John and Jane Crosbie: 'Just a brilliant couple to be around'
They married in 1952, when both were 21. They were inseparable in the decades that followed
"To Jane, he was the love of her life, as she was his."
That is how John Crosbie's family described their father's marriage to Jane Crosbie in the Jan. 10 statement announcing that Crosbie — a lion of Tory politics for decades — had died that morning.
John Crosbie and Jane Furneaux married on Sept. 8, 1952. They were both 21 at the time.
Their marriage not ontly withstood the tests of time — they raised two sons and a daughter — but flourished amid John Crosbie's political career and public life, which took from St. John's city council chambers to the House of Assembly to the House of Commons to Government House in St. John's, where Crosbie served as Newfoundland and Labrador's lieutenant-governor.
Over the years, one thing was always apparent and abundant: their affection for each other.
"I am one of the few lucky enough to have married a woman who is completely perfect," Crosbie said in 1988.
A deep and close bond
John and Jane Crosbie were inseparable during their marriage, and those who knew them marvel at the bond they shared.
"Just a brilliant couple to be around," longtime friend Sheilagh Guy Murphy said in an interview in the living room of her St. John's home.
Guy Murphy says her friendship with the Crosbies started three decades ago, when she was introduced to Jane.
"We met through a mutual dear friend and we've been thick as thieves ever since," she said, adding that John Crosbie had already a close friend of her late husband, former St. John's mayor John Murphy.
The four ended up spending a lot of time together, from games of bridge to European trips, from social gatherings to charity fundraisers.
Guy Murphy has what seems like countless sweet memories of John and Jane over the years; stories about how they loved to go salmon fishing together, the time John bought Jane a ring in Paris because it matched her eyes, and how both of them felt equally confident about which direction to take when going on a trip in car together.
"If you're driving along and Jane was in the passenger seat and John was driving there's no such thing as a backseat driver. They're both the front seat drivers, just like every other flippin' couple in the world," she said.
Guy Murphy also recounted a story that Jane Crosbie told her just a few days ago about a solo trip John took out west one time to visit a friend.
"She said he came home grumpy because 'when I don't go with him he always comes home grumpy because he missed me,'" said Guy Murphy.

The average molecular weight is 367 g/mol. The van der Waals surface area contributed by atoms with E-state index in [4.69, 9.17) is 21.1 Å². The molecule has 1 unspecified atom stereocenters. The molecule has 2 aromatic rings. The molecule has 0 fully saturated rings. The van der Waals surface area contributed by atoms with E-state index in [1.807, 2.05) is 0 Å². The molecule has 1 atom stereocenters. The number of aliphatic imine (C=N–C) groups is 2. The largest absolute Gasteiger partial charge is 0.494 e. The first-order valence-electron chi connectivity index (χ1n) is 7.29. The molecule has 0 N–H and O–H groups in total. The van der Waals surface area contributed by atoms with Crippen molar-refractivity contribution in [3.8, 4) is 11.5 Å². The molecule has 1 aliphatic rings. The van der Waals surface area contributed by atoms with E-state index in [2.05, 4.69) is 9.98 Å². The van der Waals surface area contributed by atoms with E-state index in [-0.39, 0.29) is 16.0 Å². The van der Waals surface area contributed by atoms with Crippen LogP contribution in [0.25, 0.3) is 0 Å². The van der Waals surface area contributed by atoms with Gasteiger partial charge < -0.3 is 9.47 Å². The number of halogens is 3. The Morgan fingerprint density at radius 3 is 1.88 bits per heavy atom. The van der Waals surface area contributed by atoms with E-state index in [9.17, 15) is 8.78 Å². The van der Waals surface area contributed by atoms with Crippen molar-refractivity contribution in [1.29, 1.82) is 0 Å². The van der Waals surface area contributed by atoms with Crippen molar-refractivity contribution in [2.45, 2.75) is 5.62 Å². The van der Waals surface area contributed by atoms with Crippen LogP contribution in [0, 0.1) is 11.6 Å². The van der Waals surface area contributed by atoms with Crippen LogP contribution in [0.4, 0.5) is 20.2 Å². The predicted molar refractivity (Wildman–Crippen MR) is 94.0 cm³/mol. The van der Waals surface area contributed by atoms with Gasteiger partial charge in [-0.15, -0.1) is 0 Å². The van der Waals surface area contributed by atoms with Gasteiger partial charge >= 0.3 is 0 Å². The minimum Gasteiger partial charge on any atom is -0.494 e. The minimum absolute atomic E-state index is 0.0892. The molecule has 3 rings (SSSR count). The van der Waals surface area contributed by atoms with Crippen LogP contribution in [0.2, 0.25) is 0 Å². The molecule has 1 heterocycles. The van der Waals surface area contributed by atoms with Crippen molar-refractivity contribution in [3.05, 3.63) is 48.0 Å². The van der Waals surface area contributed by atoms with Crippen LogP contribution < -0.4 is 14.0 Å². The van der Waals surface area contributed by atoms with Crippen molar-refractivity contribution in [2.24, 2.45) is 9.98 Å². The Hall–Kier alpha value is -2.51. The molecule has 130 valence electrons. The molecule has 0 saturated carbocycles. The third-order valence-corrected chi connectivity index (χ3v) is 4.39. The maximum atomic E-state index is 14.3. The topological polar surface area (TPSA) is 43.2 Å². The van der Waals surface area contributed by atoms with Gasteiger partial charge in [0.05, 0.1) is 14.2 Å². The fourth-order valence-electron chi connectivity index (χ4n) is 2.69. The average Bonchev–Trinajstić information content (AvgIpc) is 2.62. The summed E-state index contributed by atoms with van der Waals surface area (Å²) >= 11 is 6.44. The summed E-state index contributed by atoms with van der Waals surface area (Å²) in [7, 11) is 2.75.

Over the years, Guy Murphy said, as life went on and surroundings changed, a constant was John and Jane.
When John Crosbie died Jan. 10, Here & Now dedicated much of the night's coverage to his life and career:
"There's not a pretentious bone in their bodies. There they are. What you see is what you get," she said.
'They were gems'
The unpretentious nature of the couple is something Tony Young also touched on when speaking to CBC in his downtown office.
"They were gems. They were very special people," said Young, the former military aide-to-camp for John Crosbie when he was lieutenant-governor.
Young spent a lot of time with the Crosbies during their period in Government House. As an aide-de-camp, his job was to accompany the lieutenant-governor to official events.
"At times, you know, Mr. Crosbie could be a little rough around the edges. But inside was this teddy bear who really looked after people. Mrs. Crosbie always made it the point of asking about my children — where they were, how they were doing," said Young.
One memory that sticks out is the time he accompanied the Crosbies on a vice-regal cruise of Newfoundland's south coast.
The trip was on a Canadian warship and Young says one fact of navy sailing is that everything is up close and personal.
That did not faze the Crosbies in the least.
"Seeing them adjust to their lifestyle on board, they were so easy to roll with the punches and just pick up and go," he said.
Young also says the whole crew got a kick when John came to meet Jane on the bridge while wearing a Viking helmet he had smuggled on board.
"He said, 'I've been at sea for a day now,' and he said, 'I'm feeling like a sailor already," Young said as he chuckled.
Young paused, then added, "Just little things like that you know. There are so many moments. And he will be sadly missed."
Guy Murphy said her conversations with Jane Crosbie over the years demonstrate how their love carried them through life.
"They had it in their private life, they had it in their public life, and they passed it on to their children," she said.
Speaking about John Crosbie, Guy Murphy ended with this:
"A person who has lived his life in such love, companionship and service. Wow. Pretty darn good. And that's why this whole flippin' country is mourning."